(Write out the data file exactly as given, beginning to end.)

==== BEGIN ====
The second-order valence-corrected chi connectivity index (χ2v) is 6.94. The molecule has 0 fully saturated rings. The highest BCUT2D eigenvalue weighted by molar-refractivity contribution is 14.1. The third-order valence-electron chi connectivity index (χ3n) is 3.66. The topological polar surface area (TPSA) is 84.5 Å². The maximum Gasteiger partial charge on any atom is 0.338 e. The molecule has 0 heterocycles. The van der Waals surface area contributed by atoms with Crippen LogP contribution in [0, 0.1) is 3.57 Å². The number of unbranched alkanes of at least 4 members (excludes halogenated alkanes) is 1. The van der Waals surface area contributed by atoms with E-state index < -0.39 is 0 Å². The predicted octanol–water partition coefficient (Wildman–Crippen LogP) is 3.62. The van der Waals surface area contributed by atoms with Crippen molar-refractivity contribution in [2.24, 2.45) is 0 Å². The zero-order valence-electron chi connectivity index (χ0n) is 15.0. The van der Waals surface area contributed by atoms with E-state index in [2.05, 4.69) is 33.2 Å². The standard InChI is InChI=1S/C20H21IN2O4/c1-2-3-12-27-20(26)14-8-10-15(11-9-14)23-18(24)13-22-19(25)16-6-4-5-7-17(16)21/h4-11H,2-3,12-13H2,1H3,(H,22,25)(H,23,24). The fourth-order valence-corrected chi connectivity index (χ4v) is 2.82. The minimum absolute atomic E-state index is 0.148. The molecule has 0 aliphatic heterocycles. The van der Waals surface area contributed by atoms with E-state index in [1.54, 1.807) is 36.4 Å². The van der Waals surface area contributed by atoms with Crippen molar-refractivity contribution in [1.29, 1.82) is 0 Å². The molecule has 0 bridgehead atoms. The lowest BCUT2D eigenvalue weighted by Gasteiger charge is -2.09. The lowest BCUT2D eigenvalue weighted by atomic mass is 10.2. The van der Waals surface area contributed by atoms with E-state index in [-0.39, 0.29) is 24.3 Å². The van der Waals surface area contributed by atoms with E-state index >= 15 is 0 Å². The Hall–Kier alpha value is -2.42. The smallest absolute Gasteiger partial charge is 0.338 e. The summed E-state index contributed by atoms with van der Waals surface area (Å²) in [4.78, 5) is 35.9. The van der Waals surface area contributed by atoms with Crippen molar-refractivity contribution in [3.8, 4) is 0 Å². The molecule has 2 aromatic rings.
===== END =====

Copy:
The second-order valence-corrected chi connectivity index (χ2v) is 6.94. The molecule has 0 fully saturated rings. The highest BCUT2D eigenvalue weighted by molar-refractivity contribution is 14.1. The third-order valence-electron chi connectivity index (χ3n) is 3.66. The topological polar surface area (TPSA) is 84.5 Å². The maximum Gasteiger partial charge on any atom is 0.338 e. The molecule has 0 heterocycles. The van der Waals surface area contributed by atoms with Crippen LogP contribution in [0, 0.1) is 3.57 Å². The number of unbranched alkanes of at least 4 members (excludes halogenated alkanes) is 1. The van der Waals surface area contributed by atoms with E-state index < -0.39 is 0 Å². The predicted octanol–water partition coefficient (Wildman–Crippen LogP) is 3.62. The van der Waals surface area contributed by atoms with Crippen molar-refractivity contribution in [2.24, 2.45) is 0 Å². The zero-order valence-electron chi connectivity index (χ0n) is 15.0. The van der Waals surface area contributed by atoms with E-state index in [2.05, 4.69) is 33.2 Å². The standard InChI is InChI=1S/C20H21IN2O4/c1-2-3-12-27-20(26)14-8-10-15(11-9-14)23-18(24)13-22-19(25)16-6-4-5-7-17(16)21/h4-11H,2-3,12-13H2,1H3,(H,22,25)(H,23,24). The fourth-order valence-corrected chi connectivity index (χ4v) is 2.82. The minimum absolute atomic E-state index is 0.148. The molecule has 0 aliphatic heterocycles. The van der Waals surface area contributed by atoms with E-state index in [1.54, 1.807) is 36.4 Å². The van der Waals surface area contributed by atoms with Crippen molar-refractivity contribution in [1.29, 1.82) is 0 Å². The molecule has 0 bridgehead atoms. The lowest BCUT2D eigenvalue weighted by Gasteiger charge is -2.09. The lowest BCUT2D eigenvalue weighted by atomic mass is 10.2. The van der Waals surface area contributed by atoms with E-state index in [-0.39, 0.29) is 24.3 Å². The van der Waals surface area contributed by atoms with E-state index >= 15 is 0 Å². The Hall–Kier alpha value is -2.42. The smallest absolute Gasteiger partial charge is 0.338 e. The summed E-state index contributed by atoms with van der Waals surface area (Å²) in [4.78, 5) is 35.9. The van der Waals surface area contributed by atoms with Crippen molar-refractivity contribution in [3.8, 4) is 0 Å². The molecule has 2 aromatic rings.